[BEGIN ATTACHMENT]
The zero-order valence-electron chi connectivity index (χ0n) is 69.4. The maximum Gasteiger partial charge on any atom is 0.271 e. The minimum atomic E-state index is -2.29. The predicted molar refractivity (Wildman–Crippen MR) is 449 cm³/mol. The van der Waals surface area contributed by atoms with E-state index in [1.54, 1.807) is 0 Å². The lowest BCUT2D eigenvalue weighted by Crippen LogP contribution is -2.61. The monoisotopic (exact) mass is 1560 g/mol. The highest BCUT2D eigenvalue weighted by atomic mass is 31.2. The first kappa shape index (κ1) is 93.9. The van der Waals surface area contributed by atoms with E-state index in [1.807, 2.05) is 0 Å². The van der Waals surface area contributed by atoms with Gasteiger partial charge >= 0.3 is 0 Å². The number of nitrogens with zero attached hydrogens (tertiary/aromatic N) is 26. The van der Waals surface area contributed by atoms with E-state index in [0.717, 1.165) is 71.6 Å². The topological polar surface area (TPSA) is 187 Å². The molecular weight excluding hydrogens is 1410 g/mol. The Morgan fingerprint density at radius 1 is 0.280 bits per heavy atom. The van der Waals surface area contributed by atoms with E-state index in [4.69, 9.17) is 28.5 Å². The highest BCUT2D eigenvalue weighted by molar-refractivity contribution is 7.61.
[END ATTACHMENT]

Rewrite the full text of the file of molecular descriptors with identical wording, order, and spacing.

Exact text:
The zero-order valence-electron chi connectivity index (χ0n) is 69.4. The maximum Gasteiger partial charge on any atom is 0.271 e. The minimum atomic E-state index is -2.29. The predicted molar refractivity (Wildman–Crippen MR) is 449 cm³/mol. The van der Waals surface area contributed by atoms with E-state index in [1.54, 1.807) is 0 Å². The lowest BCUT2D eigenvalue weighted by Crippen LogP contribution is -2.61. The monoisotopic (exact) mass is 1560 g/mol. The highest BCUT2D eigenvalue weighted by atomic mass is 31.2. The first kappa shape index (κ1) is 93.9. The van der Waals surface area contributed by atoms with E-state index in [1.807, 2.05) is 0 Å². The van der Waals surface area contributed by atoms with Gasteiger partial charge >= 0.3 is 0 Å². The number of nitrogens with zero attached hydrogens (tertiary/aromatic N) is 26. The van der Waals surface area contributed by atoms with E-state index in [0.717, 1.165) is 71.6 Å². The topological polar surface area (TPSA) is 187 Å². The molecular weight excluding hydrogens is 1410 g/mol. The Morgan fingerprint density at radius 1 is 0.280 bits per heavy atom. The van der Waals surface area contributed by atoms with E-state index in [4.69, 9.17) is 28.5 Å². The highest BCUT2D eigenvalue weighted by molar-refractivity contribution is 7.61.